By Mary Jane Dittmar
In the never-ending quest to lower the number of deaths from cardiovascular events for first responders and the overall population of the United States, we continue to search for ways to prevent and to treat these conditions more effectively. One of this column’s objectives is to present information that could possibly bring us closer to these goals by presenting more “clues.”
Important to Recognize Stroke Symptoms Immediately
Treating an ischemic stroke victim as quickly as possible is crucial. The only approved treatment in the acute setting is administering recombinant tissue plasminogen activator (rt-PA) to break down the blood clot. The optimal time period for administration of rt-PA to achieve maximum efficacy and safety has been firmly established to be within three hours of symptom onset. The benefits of rt-PA are thought to diminish with time. Having patients in the pre-hospital setting ready to receive this treatment within the three-hour time period, however, has been challenging. The medical community, therefore, has been working to expand the three-hour time span. New evidence recently has shown “a modest statistical improvement” in selected patients treated with rt-PA within four and a half hours. It is hoped that more patients will be able to receive this treatment within the optimal time limit.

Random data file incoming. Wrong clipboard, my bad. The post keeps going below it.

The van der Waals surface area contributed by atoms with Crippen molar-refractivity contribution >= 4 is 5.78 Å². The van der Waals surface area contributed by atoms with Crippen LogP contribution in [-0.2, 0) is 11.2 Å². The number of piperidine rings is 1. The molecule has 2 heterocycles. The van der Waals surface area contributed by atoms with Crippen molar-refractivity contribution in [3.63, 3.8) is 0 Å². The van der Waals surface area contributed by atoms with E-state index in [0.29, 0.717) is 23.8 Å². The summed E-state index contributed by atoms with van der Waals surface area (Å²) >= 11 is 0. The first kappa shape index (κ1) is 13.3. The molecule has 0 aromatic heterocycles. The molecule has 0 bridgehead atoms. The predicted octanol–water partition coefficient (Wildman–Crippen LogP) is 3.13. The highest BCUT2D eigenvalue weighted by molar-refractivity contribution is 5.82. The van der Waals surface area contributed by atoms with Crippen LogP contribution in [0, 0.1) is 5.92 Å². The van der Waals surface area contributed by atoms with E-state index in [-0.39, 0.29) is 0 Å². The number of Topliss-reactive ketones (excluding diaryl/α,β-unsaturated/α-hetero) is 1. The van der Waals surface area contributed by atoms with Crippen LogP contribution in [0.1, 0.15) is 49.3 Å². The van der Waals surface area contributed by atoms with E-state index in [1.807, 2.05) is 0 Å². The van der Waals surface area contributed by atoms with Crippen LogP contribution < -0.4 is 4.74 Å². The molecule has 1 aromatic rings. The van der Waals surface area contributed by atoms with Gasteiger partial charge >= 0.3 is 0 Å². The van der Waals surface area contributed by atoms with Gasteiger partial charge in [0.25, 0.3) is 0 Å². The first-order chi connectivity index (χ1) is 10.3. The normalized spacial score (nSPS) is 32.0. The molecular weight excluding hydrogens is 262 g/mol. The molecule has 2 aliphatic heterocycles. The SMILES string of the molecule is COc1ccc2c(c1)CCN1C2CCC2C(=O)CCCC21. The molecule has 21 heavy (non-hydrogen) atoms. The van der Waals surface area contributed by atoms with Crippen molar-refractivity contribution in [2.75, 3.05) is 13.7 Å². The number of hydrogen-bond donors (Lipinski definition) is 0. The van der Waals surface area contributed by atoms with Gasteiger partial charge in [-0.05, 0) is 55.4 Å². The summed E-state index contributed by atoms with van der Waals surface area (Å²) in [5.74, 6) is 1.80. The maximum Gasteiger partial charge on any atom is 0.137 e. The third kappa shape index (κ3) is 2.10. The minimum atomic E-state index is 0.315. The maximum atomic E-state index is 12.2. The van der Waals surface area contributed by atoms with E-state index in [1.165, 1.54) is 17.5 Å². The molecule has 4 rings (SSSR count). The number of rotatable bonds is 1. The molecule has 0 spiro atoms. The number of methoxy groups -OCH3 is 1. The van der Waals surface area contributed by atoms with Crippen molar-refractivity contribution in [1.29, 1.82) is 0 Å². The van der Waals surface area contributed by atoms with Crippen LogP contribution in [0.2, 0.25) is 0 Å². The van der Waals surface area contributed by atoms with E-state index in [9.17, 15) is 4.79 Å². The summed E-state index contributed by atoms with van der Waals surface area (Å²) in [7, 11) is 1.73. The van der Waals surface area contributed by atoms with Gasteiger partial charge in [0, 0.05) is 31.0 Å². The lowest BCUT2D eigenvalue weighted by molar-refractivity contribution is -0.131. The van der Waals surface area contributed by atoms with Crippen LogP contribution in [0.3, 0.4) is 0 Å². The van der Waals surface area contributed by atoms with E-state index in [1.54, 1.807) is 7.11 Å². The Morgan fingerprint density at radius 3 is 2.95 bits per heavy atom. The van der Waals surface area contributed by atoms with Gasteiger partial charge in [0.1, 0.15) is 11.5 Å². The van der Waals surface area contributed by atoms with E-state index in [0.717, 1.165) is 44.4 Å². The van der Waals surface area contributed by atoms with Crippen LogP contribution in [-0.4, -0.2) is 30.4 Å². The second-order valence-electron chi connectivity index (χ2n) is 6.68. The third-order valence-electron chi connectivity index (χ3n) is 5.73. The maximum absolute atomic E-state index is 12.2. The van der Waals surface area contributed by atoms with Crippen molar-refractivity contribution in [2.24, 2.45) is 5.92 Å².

In view of this time crunch, it is critical that we immediately recognize when someone might be having a stroke so that medical help may be obtained in time for the patient to gain the maximum benefit from treatment.
Pub Med.gov US National Library of Medicine National Institutes of Health Curr Neurol Neurosci Rep. 2010 Jan; 10(1):29-33. Stemer A, Lyden P.University of California, San Diego, Medical Office North, Third Floor, Suite 3, 200 West Arbor Drive, #8466, San Diego, CA, 92103, USA. firstname.lastname@example.org.
To this end, I am passing along information I received recently in one of those widely distributed e-mails (which many of us sometimes look upon as time and space wasters. This message survived deletion because it may help to save a life. It presents a simple and easy-to-remember way to recognize when someone might be having a stroke. Its contents follow.
You can recognize a stroke by doing the following:
S *Ask the person to SMILE.
T *Ask the person to TALK and SPEAK A SIMPLE SENTENCE coherently—e.g., It is sunny out today.
R *Ask the person to RAISE BOTH ARMS.
T * Ask the person to STICK OUT HIS/HER TONGUE.